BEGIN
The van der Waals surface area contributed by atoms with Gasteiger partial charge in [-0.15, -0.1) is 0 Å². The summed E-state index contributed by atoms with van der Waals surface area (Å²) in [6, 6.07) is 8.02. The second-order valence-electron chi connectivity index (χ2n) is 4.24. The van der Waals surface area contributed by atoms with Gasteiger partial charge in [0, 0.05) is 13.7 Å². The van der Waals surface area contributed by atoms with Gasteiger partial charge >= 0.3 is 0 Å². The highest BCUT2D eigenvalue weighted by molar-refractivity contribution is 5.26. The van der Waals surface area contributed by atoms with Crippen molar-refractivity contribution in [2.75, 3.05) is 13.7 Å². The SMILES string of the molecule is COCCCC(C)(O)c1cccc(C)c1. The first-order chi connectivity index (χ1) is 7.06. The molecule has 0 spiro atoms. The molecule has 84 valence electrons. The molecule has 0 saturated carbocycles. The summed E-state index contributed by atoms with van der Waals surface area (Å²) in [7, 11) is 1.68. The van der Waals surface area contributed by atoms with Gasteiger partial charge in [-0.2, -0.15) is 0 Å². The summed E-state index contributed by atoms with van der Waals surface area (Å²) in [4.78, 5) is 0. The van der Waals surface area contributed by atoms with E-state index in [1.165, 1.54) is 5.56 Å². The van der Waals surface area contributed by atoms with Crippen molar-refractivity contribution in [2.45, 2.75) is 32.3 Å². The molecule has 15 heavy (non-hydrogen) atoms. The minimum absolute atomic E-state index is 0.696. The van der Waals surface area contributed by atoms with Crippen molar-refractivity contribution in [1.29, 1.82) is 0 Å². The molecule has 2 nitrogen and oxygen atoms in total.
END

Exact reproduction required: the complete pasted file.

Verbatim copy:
The van der Waals surface area contributed by atoms with Gasteiger partial charge in [-0.15, -0.1) is 0 Å². The summed E-state index contributed by atoms with van der Waals surface area (Å²) in [6, 6.07) is 8.02. The second-order valence-electron chi connectivity index (χ2n) is 4.24. The van der Waals surface area contributed by atoms with Gasteiger partial charge in [0, 0.05) is 13.7 Å². The van der Waals surface area contributed by atoms with Gasteiger partial charge >= 0.3 is 0 Å². The highest BCUT2D eigenvalue weighted by molar-refractivity contribution is 5.26. The van der Waals surface area contributed by atoms with Crippen molar-refractivity contribution in [2.75, 3.05) is 13.7 Å². The SMILES string of the molecule is COCCCC(C)(O)c1cccc(C)c1. The first-order chi connectivity index (χ1) is 7.06. The molecule has 0 spiro atoms. The molecule has 84 valence electrons. The molecule has 0 saturated carbocycles. The summed E-state index contributed by atoms with van der Waals surface area (Å²) in [7, 11) is 1.68. The van der Waals surface area contributed by atoms with Gasteiger partial charge in [-0.2, -0.15) is 0 Å². The summed E-state index contributed by atoms with van der Waals surface area (Å²) in [4.78, 5) is 0. The van der Waals surface area contributed by atoms with E-state index in [1.165, 1.54) is 5.56 Å². The van der Waals surface area contributed by atoms with Crippen molar-refractivity contribution in [2.45, 2.75) is 32.3 Å². The molecule has 15 heavy (non-hydrogen) atoms. The minimum absolute atomic E-state index is 0.696. The van der Waals surface area contributed by atoms with Crippen molar-refractivity contribution in [1.29, 1.82) is 0 Å². The molecule has 2 nitrogen and oxygen atoms in total.